The Tibetan Terrier or TT is a sturdy small- to medium-sized dog with a profuse coat. Tibetan Terriers have a square and powerful build with a fall of hair that covers their dark brown eyes. Although you may not see their eyes, the TT’s have long eyelashes that keep the hair away from their eyes and have very good eyesight.
TT’s have a well-feathered tail that curls up and falls to one side over the back. The heavily feathered pendant ears hang beside the head. TT’s have a double coat with a long and luxuriant outer coat that can be wavy or straight and a dense and woolly undercoat. The TT’s feet are large, flat and round and act like snowshoes to provide traction in the snow. Any color combination is acceptable but the most common are gold, white, black, silver, red and cream with or without white or tan markings. TT’s are about 14 to 17 inches tall at shoulder height and weigh from 18 to 30 pounds.
Tibetan Terriers are members of the American Kennel Club (AKC) Non Sporting Dog Group.
Tibetan Terriers originated in Tibet almost 2,000 years ago where they were bred and raised as companion dogs for the Lamas in monasteries. TT’s were considered as good luck charms and were called “Little People” by the Tibetans. They were called terriers because of their small size but there is no terrier in their backgrounds. TT’s were prized as companion dogs and bringers of good fortune and cross breeding was never undertaken as that was thought to bring bad luck. The first TT’s were imported into England in the 1920’s and then exported from England to the US in 1956. The AKC recognized the breed in 1973. The Tibetan Terrier was ranked 93rd out of 154 dog breeds registered by the AKC in 2005.
The TT is good-natured, happy, lively, affectionate and very intelligent. This breed is very athletic and agile and is adept at using its paws to hold toys and open cabinet doors. TT’s can be somewhat stubborn and mischievous and they mature slowly and will need puppy socialization and training longer than many other faster maturing breeds. Properly socialized TT’s get along well with older children and family cats and dogs. Tibetan Terriers love to play games and participate in family activities. The breed can be somewhat difficult to train because of its slightly stubborn nature but since it is intelligent and wants to please its owner, reward-based training will succeed. TT’s will be calm indoors as long as they get sufficient daily exercise. The breed is somewhat reserved with strangers and will announce their arrival. Tibetan Terriers do fine with first time or novice owners and make fairly good watchdogs.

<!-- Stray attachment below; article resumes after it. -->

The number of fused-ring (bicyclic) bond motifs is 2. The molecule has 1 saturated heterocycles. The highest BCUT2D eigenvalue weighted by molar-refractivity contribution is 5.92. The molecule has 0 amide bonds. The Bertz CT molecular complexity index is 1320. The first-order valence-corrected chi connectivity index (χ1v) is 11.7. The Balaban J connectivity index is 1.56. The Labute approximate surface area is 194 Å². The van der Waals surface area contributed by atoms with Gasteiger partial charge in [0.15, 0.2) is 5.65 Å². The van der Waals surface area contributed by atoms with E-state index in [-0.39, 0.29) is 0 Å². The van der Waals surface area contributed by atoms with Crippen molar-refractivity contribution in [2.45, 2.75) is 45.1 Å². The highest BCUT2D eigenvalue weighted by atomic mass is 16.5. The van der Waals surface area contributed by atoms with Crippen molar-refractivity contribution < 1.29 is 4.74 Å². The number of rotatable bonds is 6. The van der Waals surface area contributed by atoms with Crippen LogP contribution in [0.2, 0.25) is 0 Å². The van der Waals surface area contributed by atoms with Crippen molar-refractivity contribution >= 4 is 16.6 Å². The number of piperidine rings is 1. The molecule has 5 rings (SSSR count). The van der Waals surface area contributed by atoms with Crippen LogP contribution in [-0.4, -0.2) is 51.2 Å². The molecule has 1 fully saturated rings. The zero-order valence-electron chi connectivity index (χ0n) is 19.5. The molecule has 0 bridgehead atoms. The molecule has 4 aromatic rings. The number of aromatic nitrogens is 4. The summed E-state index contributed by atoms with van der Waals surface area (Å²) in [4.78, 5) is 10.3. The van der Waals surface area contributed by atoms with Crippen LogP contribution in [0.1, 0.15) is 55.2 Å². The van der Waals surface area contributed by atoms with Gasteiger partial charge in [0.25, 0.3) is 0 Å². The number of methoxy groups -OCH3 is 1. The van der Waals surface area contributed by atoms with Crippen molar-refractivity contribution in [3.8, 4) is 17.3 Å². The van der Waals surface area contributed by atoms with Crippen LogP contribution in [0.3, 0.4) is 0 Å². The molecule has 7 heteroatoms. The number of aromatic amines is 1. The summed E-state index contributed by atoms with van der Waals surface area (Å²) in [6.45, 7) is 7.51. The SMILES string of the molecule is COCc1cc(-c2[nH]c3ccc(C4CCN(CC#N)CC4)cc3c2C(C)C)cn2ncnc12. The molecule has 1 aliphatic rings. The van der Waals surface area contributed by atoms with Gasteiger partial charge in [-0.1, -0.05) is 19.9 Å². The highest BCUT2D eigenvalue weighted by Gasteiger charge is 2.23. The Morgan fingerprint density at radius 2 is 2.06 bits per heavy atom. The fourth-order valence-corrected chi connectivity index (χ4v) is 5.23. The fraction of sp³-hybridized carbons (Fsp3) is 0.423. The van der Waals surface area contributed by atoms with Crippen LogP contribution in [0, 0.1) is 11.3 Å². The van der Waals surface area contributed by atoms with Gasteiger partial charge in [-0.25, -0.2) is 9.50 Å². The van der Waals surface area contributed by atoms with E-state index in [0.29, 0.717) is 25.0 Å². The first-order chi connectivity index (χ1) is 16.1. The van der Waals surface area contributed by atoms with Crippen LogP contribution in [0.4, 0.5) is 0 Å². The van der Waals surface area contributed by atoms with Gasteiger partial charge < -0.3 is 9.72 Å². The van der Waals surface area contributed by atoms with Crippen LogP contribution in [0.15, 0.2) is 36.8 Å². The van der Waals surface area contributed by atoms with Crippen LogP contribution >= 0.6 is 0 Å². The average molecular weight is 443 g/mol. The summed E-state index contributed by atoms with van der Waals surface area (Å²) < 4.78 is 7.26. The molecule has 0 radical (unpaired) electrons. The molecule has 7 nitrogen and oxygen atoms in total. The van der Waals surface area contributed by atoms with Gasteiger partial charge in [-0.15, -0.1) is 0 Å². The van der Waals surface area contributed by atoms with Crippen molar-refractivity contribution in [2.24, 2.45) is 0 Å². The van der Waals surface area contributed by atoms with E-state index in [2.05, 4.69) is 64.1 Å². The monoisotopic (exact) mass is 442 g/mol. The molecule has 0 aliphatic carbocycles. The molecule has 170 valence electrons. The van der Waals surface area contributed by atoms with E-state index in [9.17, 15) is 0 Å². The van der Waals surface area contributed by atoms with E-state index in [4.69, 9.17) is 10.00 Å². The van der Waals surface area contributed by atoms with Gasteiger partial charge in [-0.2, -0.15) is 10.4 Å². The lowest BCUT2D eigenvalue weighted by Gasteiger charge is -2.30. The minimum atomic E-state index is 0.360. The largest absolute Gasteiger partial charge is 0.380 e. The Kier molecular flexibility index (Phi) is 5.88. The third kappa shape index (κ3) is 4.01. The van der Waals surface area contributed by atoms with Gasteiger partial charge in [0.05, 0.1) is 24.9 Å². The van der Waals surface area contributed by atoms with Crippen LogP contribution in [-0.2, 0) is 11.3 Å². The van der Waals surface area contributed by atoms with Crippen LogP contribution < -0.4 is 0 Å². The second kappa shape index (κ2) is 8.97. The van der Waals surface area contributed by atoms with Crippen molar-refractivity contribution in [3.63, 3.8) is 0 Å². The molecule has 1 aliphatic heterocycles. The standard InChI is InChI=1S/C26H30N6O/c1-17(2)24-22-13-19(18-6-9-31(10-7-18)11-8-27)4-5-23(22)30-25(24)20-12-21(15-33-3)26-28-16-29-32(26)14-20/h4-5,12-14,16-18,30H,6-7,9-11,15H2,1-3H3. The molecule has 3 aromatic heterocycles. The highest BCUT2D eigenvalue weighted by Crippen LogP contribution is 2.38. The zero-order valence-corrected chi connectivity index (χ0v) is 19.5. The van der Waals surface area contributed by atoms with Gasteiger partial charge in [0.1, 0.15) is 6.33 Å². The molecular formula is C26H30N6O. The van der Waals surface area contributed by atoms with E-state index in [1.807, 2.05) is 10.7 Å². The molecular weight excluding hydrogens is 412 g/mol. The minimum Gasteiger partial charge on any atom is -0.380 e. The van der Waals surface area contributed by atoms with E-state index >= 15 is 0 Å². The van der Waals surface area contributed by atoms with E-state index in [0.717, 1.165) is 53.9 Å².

Tibetan Terriers are very adaptable and do well in an apartment if they get walked daily or in a house with a large yard. TT’s also adapt to their families lifestyle and do well with active families that like to go hiking and camping or with couch potato families. TT’s like to play in the snow and a TT that gets sufficient outdoors exercise will be much calmer indoors. TT’s love to play ball games and fetching games and are happy just to be with their owners. Tibetan Terriers are very intelligent and can be trained to participate in agility and obedience competitions.
The TT requires daily brushing and combing to prevent tangles but, if he is not being shown, the coat can be clipped to reduce matting. Pay special attention to the tangle-prone areas like the beard, breeches and behind the ears and keep the bottom trimmed for cleanliness. TT’s seem to pick up a lot of dirt and debris when playing outdoors and can be bathed regularly.
Tibetan Terriers are quite healthy and can be expected to live for 12 to 15 years. The breed is slow to mature and there are some common genetic or hereditary diseases such as hip dysplasia, progressive retinal atrophy and lens luxation. Information on these genetic diseases can be found in our article Hereditary Diseases in Dogs. Prospective buyers should ask for the breeding parents Orthopedic Foundation for Animals (OFA) test results for hip dysplasia and also the Canine Eye Registry (CERF) recent ophthalmologists report for eye disorders.